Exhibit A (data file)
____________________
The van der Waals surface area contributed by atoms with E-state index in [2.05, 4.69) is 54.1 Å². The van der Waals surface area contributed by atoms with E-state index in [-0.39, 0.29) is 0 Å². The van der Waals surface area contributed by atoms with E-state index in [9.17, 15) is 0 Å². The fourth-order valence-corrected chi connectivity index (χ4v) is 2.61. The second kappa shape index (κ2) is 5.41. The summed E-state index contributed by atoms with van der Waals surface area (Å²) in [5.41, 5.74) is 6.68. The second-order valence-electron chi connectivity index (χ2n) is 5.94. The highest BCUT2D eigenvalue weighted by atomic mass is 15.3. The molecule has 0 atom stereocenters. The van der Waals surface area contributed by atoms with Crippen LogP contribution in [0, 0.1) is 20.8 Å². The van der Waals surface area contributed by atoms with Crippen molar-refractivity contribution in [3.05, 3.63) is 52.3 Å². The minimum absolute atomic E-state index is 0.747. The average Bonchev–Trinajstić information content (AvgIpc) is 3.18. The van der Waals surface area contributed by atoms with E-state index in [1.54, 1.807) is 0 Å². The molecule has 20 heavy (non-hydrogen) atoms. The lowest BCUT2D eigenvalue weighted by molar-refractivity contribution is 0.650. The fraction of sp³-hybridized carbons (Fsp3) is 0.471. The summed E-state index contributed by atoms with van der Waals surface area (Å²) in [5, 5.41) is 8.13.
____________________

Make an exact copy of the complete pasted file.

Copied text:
The van der Waals surface area contributed by atoms with E-state index in [2.05, 4.69) is 54.1 Å². The van der Waals surface area contributed by atoms with E-state index in [-0.39, 0.29) is 0 Å². The van der Waals surface area contributed by atoms with E-state index in [9.17, 15) is 0 Å². The fourth-order valence-corrected chi connectivity index (χ4v) is 2.61. The second kappa shape index (κ2) is 5.41. The summed E-state index contributed by atoms with van der Waals surface area (Å²) in [5.41, 5.74) is 6.68. The second-order valence-electron chi connectivity index (χ2n) is 5.94. The highest BCUT2D eigenvalue weighted by atomic mass is 15.3. The molecule has 0 atom stereocenters. The van der Waals surface area contributed by atoms with Crippen LogP contribution in [0, 0.1) is 20.8 Å². The van der Waals surface area contributed by atoms with Crippen molar-refractivity contribution in [3.05, 3.63) is 52.3 Å². The minimum absolute atomic E-state index is 0.747. The average Bonchev–Trinajstić information content (AvgIpc) is 3.18. The van der Waals surface area contributed by atoms with E-state index in [1.54, 1.807) is 0 Å². The molecule has 20 heavy (non-hydrogen) atoms. The lowest BCUT2D eigenvalue weighted by molar-refractivity contribution is 0.650. The fraction of sp³-hybridized carbons (Fsp3) is 0.471. The summed E-state index contributed by atoms with van der Waals surface area (Å²) in [5, 5.41) is 8.13.